Modernise sungura: Romeo Gasa

14 Aug, 2022 - 00:08 0 Views
Modernise sungura: Romeo Gasa

The Sunday Mail

Society Reporter

Musician Romeo Gasa has called upon other sungura musicians to “move with the times” and introduce a brand that appeals to people of all ages.

According to Gasa, the type of sungura which is being produced is not appealing to the youths.

“Sungura is often viewed as a genre for old people. Some critics even say that the genre is old-fashioned and lacks appeal. As sungura artists, we must move with the times and broaden our appeal base,” Gasa said.

Gasa added that sungura artists must introduce digital choreographing, instrumentation and animation.

Zimdancehall artists can record their songs even if the artists are not capable of playing any musical instruments.

On the contrary, a sungura artist cannot do the same since the recordings are supposed to be complemented by musical instruments.

“If we look at all these factors, we come to the conclusion that sungura must be modernised. Instead of using the traditional methods of recording with live instruments, we can also switch to pre-recorded the same way the Zimdancehall artists are doing,” Gasa said.

To prove his point, Gasa will use his new album titled “Phone Yababa Imhiripiri” as an example.

The new 10-track album is set for release on September 10 in Harare.

Some of the tracks that Gasa says possess a “modern touch,” include “Tiri Vedondo”, “Happy Day”, “Dzimai Moto”, “Long Distance Love” and “Phone Yababa Imhiripiri”.

The songs “Long Distance Love”, “Happy Day” and “Phone Yababa Imhiripiri” have some elements of Zimdancehall, Afro-fusion and Rhumba.

This is not the first time that Gasa has tried to “modernise” sungura.

In 2019, he released the album “Tamba Irikurira” with some songs on the album such as “Mr Brown” and “Mukoma Zanda” having a unique touch.

Gasa said the length of most sungura songs is contributing to the genre’s waning fortunes.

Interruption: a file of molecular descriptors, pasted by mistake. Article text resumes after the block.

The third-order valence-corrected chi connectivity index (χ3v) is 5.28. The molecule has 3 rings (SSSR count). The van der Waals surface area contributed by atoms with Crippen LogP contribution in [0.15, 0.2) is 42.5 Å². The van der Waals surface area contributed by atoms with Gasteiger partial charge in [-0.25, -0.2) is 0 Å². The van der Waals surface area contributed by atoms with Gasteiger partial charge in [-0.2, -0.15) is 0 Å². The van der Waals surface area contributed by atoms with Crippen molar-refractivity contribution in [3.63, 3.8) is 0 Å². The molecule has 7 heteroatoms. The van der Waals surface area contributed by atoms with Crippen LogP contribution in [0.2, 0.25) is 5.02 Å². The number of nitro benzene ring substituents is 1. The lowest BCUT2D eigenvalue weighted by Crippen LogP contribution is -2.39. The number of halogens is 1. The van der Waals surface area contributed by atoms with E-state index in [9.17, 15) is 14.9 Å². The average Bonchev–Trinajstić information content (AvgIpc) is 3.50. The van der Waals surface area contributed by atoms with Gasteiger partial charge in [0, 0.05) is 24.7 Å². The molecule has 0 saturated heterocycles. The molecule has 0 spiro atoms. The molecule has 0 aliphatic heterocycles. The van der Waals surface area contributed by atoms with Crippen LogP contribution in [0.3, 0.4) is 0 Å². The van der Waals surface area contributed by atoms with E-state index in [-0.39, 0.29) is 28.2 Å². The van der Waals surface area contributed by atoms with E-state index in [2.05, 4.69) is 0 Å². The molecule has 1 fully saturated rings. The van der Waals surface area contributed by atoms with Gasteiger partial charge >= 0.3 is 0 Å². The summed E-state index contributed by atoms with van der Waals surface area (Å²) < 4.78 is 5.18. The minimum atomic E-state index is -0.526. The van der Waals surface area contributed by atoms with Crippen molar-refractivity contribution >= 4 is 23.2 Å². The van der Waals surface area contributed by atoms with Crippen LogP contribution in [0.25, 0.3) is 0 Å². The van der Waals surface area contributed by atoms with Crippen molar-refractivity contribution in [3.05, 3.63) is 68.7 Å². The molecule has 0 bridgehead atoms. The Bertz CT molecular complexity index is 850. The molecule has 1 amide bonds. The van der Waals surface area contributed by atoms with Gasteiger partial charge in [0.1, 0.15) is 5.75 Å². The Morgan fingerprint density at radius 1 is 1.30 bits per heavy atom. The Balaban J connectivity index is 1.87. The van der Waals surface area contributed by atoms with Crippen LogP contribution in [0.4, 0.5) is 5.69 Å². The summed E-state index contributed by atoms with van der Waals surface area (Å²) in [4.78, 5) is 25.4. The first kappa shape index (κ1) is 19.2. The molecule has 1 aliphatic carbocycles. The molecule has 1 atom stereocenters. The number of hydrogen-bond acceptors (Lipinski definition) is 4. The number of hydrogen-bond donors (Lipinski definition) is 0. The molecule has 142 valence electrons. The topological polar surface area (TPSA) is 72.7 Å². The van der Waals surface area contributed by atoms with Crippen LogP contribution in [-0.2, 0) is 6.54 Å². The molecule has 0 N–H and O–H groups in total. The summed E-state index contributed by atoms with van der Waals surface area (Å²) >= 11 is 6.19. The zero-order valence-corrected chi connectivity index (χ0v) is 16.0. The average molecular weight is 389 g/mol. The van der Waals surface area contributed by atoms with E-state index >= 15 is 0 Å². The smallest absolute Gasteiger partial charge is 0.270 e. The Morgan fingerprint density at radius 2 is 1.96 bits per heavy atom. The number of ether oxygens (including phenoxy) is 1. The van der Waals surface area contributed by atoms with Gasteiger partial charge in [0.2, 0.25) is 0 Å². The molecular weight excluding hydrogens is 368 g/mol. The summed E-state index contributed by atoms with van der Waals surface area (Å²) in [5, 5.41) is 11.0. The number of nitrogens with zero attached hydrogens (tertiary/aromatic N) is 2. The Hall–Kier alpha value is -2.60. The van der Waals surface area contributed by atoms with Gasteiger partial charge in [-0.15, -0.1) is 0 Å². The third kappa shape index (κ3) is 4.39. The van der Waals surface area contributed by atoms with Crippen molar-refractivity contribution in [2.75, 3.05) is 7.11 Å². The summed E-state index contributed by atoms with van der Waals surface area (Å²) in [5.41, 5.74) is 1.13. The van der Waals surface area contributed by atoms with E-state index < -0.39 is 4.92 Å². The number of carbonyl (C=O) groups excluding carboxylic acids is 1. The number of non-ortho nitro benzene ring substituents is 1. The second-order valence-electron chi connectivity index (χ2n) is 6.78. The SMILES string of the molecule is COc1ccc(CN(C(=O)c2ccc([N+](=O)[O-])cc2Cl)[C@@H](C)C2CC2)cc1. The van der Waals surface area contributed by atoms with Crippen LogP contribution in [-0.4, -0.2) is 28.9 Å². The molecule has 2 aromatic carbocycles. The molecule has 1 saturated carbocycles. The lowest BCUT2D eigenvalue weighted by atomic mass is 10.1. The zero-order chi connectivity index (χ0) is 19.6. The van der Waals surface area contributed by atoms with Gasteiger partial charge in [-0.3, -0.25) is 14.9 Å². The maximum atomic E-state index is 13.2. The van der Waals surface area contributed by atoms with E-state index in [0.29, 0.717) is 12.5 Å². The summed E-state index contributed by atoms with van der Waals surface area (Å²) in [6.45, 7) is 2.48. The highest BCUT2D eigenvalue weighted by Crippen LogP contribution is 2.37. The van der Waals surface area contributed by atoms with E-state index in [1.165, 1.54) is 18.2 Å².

“Sungura songs are very long as compared to Zimdancehall. The listeners end up getting bored and lose concentration. There is need for producers to shorten the songs,” reasoned Gasa.

On average, most sungura songs can run for as long as 15 minutes. Most Zimdancehall songs play for between three and six minutes.

Gasa claimed the manner in which sungura songs are being composed does not appeal to the youths.

“The youths are creative and are shunning sungura opting for either Afro-fusion or Zimdancehall. As sungura artists we need to pull our socks and gain the lost fans.”

Gasa is not the only artist who has made efforts to try and modernise his works.

The late Simon “Chopper” Chimbetu moved from his old Dendera Sungura and introduced a new beat on the “Panorama Chapter 1 and 2” albulms.

The late national hero, Dr Oliver “Tuku” Mtukudzi also did the same when he was under the management of Debbie Metcalfe.

Gasa rose to national prominence in 2007 at the tender age of 20 after winning the Chibuku Road to Fame singing competition.

He is adamant that sungura will, in the near future, became the country’s most preferred genre.

“If we make deliberate efforts to lure the lost fans back, sungura music will once again become the most popular genre. This can be achieved.”

Share This: